England can arrest slump by reverting back to policy of having one skipper across all formats
Alastair Cook’s captaincy has come under pressure for England’s poor performances Down Under © Getty Images
Former England captain Michael Vaughan is of the opinion that having one captain and one coach across the formats is beneficial, and he is right in saying so. India is a perfect example of this theory with Mahendra Singh Dhoni enjoying an exceptional record in all three formats. Devarchit Varma explains why this area is a critical for England going ahead…
The calls for change of guard in the England camp are growing. From all corners, there have been suggestions that by changing the captain as well as the coach England can start their rebuilding process on a full throttle. Battered and bruised, England captain in Tests and One-Day Internationals (ODIs) Alastair Cook finally gave in. After the crushing seven-wicket loss to Australia in the third game of the five-match series, he admitted that he is struggling and perhaps it is time for him to go.
One has to sympathise with Cook. He has lost the Ashes in a humiliating manner, and the defeat in the ODI series has started showing the repercussions on him. He lost the quality chunk of his troops on a tough Australian tour, and his poor run with the bat isn’t enough to help him put up a brave face in front of the world. His team has let him down terribly as well. But all this must not break a player who once displayed tremendous resolution and determination.
England are known for their meticulous planning and carrying an army of support staff to give their players the best possible training and preparation. It is something that not all cricket teams in the international circuit can afford and garner success. England have shown they can win games all around the world in this passion and there is no harm in continuing with the process that has worked for them.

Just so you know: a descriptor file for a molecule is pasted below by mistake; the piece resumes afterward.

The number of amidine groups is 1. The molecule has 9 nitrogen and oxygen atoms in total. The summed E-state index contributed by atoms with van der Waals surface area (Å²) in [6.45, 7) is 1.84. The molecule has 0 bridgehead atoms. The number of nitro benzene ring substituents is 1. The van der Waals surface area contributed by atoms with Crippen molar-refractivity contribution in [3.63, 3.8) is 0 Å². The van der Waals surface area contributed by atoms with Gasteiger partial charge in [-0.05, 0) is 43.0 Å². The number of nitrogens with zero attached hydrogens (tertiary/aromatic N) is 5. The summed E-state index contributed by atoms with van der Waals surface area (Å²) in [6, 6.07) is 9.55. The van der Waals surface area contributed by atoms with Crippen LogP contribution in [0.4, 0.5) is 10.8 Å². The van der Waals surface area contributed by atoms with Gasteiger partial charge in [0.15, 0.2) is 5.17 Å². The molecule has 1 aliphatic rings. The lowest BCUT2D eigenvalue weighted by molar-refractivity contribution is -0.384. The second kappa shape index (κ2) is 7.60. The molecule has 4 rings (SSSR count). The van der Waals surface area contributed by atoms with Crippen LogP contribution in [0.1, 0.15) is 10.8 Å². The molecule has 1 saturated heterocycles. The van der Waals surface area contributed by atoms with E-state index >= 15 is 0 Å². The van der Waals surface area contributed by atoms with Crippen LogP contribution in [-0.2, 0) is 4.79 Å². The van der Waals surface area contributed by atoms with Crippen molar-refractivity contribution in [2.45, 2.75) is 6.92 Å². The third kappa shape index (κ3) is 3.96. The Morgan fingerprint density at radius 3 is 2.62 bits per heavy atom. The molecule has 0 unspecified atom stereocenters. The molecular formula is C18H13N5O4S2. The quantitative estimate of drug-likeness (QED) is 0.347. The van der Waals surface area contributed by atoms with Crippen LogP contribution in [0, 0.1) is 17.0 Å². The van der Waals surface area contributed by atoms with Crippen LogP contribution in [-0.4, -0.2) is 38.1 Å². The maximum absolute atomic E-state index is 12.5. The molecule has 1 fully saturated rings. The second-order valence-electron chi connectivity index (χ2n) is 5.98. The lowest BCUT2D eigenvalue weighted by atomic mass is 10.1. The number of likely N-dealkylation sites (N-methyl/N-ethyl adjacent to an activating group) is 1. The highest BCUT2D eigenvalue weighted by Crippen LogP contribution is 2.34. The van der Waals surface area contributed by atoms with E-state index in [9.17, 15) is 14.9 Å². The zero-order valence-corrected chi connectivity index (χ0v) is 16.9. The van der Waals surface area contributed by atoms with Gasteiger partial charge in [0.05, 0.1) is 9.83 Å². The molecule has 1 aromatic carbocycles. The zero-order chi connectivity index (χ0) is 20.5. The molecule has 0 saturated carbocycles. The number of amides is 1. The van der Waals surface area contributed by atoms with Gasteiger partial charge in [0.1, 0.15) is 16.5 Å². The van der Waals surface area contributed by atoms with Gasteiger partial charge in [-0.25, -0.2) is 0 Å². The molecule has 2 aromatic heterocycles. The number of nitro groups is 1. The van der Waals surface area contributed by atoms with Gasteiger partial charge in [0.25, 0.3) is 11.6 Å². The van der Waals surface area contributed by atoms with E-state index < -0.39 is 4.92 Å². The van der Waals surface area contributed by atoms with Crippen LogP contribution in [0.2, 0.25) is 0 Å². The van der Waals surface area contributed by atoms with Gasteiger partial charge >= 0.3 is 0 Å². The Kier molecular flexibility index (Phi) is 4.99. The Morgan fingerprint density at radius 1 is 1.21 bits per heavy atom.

Few seasons back, England appointed three different captains for all three formats. As of today, they have two different captains. It is time for England to reflect if their policy has worked or not. Cook is the captain in Test and One-Day Internationals (ODIs) whereas Stuart Broad is the leader of the pack in the Twenty20 Internationals (T20Is). It is important for England to now concentrate on their leaders and perhaps, appoint only one captain across the formats.
Cook has not only the age factor on his side, but also enough experiencein international cricket. The 29-year-old can easily carry on for another four to five years and there are few cricketers he can look up to for some inspiration. India captain Mahendra Singh Dhoni is the perfect example. No other team in world cricket carries burden of expectations as the Indian team does and the captain understands it perfectly. There are not many accolades that haven’t been won by Dhoni and he could certainly be an inspiration for Cook.
For England, it will be crucial few months going ahead. The team is heading into the rebuilding phase, and the absence of some of their key players will be the biggest factor. At this junction, England doesn’t need a captain but a leader – someone who can look into the smallest of the details related to the team development and someone who also plan the road ahead for them. Cook has all the necessary experience for the job and England need to believe in him. Most importantly, Cook has to believe in his abilities.
Among everyone in the England camp, it was Cook who put his hands up after the Ashes debacle to say that he wants to be a part of England’s revival and buildup. The losses in Australia have certainly proven too harsh for Cook. Perhaps, a break from the environment for a while will help him rejuvenate and get back with full energy.
After his splendid performance in the last Ashes Down Under, Cook had famously said, “Nobody walks over me, ever, and no-one will walk over me, ever.” The England captain perhaps needs to revisit those glory days.
(Devarchit Varma is a reporter with CricketCountry. He can be followed on Twitter @Devarchit)